Eli Reinisch (BSc Psychological and Behavioural Science) explores how memories are often falsely perceived, from the stories our parents share from our childhood, accounts that witnesses give in court, to the photos we display on Instagram. Do we need to be more mindful of the way we remember?
In times like these, and during a national lockdown, it is easy to reminisce about the “good old days”. What do you miss most? Crazy birthday parties, wild concerts, or vacations with loved ones? As lovely as those nostalgic memories may seem, and how lovely the photos on Instagram portray them to be, chances are that the way you remember them is not the way they really happened.
Can we rely on our memories?
Much like the way our brains are continually forming new connections, our memory is always changing. It is non-reliable. Numerous studies have shown the mind’s susceptibility to generate false memories. This has ranged from participants recalling the wrong details of an event, to remembering entirely non-existent incidents.
So, how can we become more mindful when recalling events of the past?
One aspect of our lives where being conscious of false memories could be especially helpful is our self-image. According to Bauer (2013), our life story is based on autobiographical memories, “memories of events and experiences” that define us. So, what if these memories that contribute so significantly to our identity are faulty? (To explore this false memory – identity dilemma further, watch the video below from The Pursuit of Wonder).
Unreliable childhood memories
If someone asked me what my first memory was, I would easily be able to recall a few distinct events. I have vivid memories of me smashing a banana onto our blue glass dining table, spilling juice down the wooden balcony into our neighbour’s flowerpots, and other very detailed accounts of my early childhood experiences. However, researchers established a phenomenon called childhood amnesia, namely infants under about three years not being able to develop autobiographical memories that last into adulthood (Bauer, 2013). How was it possible for me to still have such detailed, early memories?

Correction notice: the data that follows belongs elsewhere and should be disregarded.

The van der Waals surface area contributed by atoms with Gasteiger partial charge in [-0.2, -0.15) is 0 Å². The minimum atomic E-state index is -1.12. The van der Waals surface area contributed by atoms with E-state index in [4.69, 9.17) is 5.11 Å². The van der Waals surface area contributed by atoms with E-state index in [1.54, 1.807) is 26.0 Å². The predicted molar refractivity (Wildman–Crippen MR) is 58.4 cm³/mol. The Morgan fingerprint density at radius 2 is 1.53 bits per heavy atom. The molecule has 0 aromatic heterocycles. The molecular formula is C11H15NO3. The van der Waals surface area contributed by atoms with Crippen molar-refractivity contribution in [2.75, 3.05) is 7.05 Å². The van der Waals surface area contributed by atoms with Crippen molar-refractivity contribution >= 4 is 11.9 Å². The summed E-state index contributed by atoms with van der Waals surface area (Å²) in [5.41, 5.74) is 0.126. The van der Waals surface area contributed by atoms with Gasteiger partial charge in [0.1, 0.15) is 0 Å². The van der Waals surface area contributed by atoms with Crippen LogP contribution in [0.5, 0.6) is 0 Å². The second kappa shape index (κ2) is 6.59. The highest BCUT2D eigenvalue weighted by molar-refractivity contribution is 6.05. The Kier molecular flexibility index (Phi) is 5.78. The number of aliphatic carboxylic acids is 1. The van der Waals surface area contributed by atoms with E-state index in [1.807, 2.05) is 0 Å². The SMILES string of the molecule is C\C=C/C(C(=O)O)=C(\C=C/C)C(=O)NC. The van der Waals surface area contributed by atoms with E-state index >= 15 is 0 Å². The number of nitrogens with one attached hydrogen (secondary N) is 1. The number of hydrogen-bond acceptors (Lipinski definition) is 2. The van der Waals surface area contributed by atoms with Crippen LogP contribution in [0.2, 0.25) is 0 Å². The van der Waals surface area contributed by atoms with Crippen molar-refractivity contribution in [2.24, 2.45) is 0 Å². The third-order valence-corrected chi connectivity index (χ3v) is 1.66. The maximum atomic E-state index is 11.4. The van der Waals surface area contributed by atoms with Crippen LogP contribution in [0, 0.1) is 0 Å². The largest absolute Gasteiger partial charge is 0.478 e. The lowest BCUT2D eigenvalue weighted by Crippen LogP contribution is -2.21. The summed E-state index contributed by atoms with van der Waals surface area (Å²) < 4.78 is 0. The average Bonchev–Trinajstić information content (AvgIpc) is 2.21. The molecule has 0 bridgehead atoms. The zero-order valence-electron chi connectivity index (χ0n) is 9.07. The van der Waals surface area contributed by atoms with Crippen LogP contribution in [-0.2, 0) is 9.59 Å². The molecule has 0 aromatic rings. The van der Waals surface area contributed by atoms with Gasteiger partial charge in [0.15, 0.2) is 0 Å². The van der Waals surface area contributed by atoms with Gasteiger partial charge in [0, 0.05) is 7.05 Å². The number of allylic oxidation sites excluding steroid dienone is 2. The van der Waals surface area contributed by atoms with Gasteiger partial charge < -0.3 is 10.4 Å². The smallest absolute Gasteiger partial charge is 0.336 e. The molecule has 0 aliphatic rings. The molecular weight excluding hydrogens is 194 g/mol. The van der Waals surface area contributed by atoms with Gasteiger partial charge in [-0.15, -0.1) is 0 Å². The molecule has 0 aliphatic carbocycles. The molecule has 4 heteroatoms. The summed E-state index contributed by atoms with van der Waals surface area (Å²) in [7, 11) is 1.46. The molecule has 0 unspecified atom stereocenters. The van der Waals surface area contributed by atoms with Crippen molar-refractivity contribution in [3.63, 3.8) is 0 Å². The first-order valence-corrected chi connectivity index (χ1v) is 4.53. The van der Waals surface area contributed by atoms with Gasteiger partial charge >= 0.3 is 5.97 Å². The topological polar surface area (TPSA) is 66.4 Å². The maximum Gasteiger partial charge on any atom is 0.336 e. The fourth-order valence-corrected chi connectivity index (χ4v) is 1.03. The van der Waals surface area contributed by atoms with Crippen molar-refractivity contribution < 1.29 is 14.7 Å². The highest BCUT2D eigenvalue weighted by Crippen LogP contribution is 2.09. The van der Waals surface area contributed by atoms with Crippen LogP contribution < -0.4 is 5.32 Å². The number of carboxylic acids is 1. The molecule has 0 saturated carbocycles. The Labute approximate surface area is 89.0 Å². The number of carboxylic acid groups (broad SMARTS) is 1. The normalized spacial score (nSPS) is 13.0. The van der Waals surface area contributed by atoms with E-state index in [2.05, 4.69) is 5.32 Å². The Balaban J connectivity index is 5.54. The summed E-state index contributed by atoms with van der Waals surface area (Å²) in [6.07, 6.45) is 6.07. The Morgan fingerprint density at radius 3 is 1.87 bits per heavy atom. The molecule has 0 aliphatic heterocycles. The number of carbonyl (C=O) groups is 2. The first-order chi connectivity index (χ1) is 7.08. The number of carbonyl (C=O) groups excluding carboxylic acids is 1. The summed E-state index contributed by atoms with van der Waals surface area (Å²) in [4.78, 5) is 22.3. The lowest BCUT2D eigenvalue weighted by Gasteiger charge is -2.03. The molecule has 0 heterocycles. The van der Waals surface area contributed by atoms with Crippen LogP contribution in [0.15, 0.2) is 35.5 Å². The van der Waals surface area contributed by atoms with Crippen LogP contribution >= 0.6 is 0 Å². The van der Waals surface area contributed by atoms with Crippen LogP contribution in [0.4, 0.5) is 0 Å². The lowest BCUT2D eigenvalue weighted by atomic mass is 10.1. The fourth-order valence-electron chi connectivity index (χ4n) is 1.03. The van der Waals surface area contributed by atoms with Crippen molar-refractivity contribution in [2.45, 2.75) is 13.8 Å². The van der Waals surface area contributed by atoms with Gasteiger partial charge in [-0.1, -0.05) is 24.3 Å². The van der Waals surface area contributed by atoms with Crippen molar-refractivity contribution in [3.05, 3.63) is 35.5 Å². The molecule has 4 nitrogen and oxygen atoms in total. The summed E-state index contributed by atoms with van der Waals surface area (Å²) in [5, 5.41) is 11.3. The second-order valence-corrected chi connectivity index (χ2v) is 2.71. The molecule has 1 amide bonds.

The influence of parental style
Research demonstrates the effect of parental styles on children’s memories. Wang (1998) showed that being an only-child results in more specific memories and, according to Jack (2009), children of parents with more elaborative reminiscing styles report earlier recalls. This could link to false memory, suggesting that the more central you are to your parents and the more detail they use when describing their memories, the greater the impact on how clearly you recall your first memories.
This raises the question of how much of our identity is based on events that actually happened. What if the stories our parents told us are flawed due to their own unreliable memory or that they were just made up? One concept in support of that question is the fading affect or “rosy retrospection”. In their 2009 study, Walker and colleagues explained how negative associations of autobiographical memories would fade away faster than positive ones. For instance, right now many of us are longing for our pre-pandemic lives, yet we may be forgetting about many of the negative experiences we faced. Similarly, it is possible that our identity is, to a certain extent, incomplete or flawed. If our parents unintentionally told us stories of only the good things or exaggerated the truth, this is entirely possible.
Media and the formation of false recalls
In their 2002 study, Braun and colleagues found that advertisements that link to nostalgic, autobiographical memories, such as meeting Mickey Mouse while at Disney Land, can result in the formation of false memories. For example, after seeing ads, some of the participants were confident they had met Bugs Bunny at Disney, although he is a Warner Bros. character (Braun, 2002).